The last near-century of American dominance was extraordinarily violent

The last near-century of American dominance was extraordinarily violent

John Dower is one the most preeminent historians of World War II’s Pacific theatre and the aftermath of the conflict in Asia. His book War Without Mercy (1986) described the racial component of the U.S. campaign against Japan. In Embracing Defeat (1999), he examined the post-war U.S. occupation of Japan. He has long taken a critical look at U.S. foreign policy, subjecting the vaunted ideals of America’s global pretensions to sceptical scrutiny. He’s not interested in “good wars” or “good occupations.” He describes the exercise of power, and it’s almost never a pretty picture.

In recent years, Dower has been extending his critical analysis both chronologically and geographically. Cultures of War (2010) was an initial effort to link the violence of World War II to 9/11 and the Iraq War. Now, with The Violent American Century, Dower deepens his analysis by addressing the emergence and expansion of American global power all the way up to the Obama era. Dower is particularly interested in connecting the dots between the United States that emerged victorious from World War II and the America of the 21st century that appears willing to do almost anything to maintain its status as the world’s only superpower.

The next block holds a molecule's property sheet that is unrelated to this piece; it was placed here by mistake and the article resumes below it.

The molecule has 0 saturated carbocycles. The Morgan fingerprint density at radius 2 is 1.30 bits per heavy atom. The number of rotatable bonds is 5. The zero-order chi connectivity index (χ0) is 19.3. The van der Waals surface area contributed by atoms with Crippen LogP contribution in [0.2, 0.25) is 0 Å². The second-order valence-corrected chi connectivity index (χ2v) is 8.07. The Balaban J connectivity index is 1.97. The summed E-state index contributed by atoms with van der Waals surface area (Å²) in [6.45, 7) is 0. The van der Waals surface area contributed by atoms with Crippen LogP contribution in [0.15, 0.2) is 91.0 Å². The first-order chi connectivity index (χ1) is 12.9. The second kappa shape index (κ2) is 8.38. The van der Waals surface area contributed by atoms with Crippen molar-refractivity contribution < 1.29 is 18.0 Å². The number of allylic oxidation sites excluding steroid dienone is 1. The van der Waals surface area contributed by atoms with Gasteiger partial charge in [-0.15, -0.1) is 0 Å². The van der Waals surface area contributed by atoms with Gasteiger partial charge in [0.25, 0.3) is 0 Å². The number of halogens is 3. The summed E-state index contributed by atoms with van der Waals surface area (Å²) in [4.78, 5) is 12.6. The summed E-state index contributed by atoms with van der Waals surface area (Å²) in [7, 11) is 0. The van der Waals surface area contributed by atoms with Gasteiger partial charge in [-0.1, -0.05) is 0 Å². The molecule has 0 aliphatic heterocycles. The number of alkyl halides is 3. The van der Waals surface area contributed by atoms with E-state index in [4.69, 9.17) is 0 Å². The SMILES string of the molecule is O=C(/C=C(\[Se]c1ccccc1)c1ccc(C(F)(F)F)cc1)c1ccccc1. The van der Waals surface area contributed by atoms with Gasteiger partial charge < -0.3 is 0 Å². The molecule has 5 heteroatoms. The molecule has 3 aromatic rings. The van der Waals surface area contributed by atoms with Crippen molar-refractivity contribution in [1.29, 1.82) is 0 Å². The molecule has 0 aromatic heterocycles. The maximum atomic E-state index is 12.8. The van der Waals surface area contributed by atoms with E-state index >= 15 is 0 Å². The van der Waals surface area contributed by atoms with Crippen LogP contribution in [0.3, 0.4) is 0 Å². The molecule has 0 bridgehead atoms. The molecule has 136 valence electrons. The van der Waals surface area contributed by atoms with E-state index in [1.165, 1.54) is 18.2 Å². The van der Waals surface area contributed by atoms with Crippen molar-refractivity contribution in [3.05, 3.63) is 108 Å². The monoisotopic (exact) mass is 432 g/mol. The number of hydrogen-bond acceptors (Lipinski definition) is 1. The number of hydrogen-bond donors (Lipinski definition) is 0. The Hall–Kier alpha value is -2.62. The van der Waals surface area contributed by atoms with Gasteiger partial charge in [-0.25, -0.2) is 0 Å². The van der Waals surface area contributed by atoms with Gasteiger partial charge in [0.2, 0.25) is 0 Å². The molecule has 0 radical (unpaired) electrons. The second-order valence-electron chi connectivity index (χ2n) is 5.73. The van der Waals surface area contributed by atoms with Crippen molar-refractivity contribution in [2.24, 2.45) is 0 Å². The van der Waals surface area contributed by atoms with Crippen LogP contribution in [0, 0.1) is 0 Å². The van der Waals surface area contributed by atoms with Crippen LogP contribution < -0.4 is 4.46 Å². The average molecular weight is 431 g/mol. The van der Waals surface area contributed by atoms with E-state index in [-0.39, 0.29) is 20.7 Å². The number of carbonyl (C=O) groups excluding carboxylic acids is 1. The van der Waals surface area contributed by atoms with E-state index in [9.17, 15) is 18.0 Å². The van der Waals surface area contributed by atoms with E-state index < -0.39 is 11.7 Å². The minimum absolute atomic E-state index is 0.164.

Dower begins his story just at the moment when the United States is poised to become a global titan. It’s 1941, the year the United States officially entered World War II. It’s also when Time’s Henry Luce proclaimed the beginning of “the American century.” For all his talk of democratic principles and the American spirit, Luce was not naïve. He knew that America would have to use force – in some cases, overwhelming force – to establish its global position. The saturation bombing of Dresden and Tokyo followed by the nuclear attacks against Nagasaki and Hiroshima became the pivotal moments of “war and terror” on which the United States would secure its authority.



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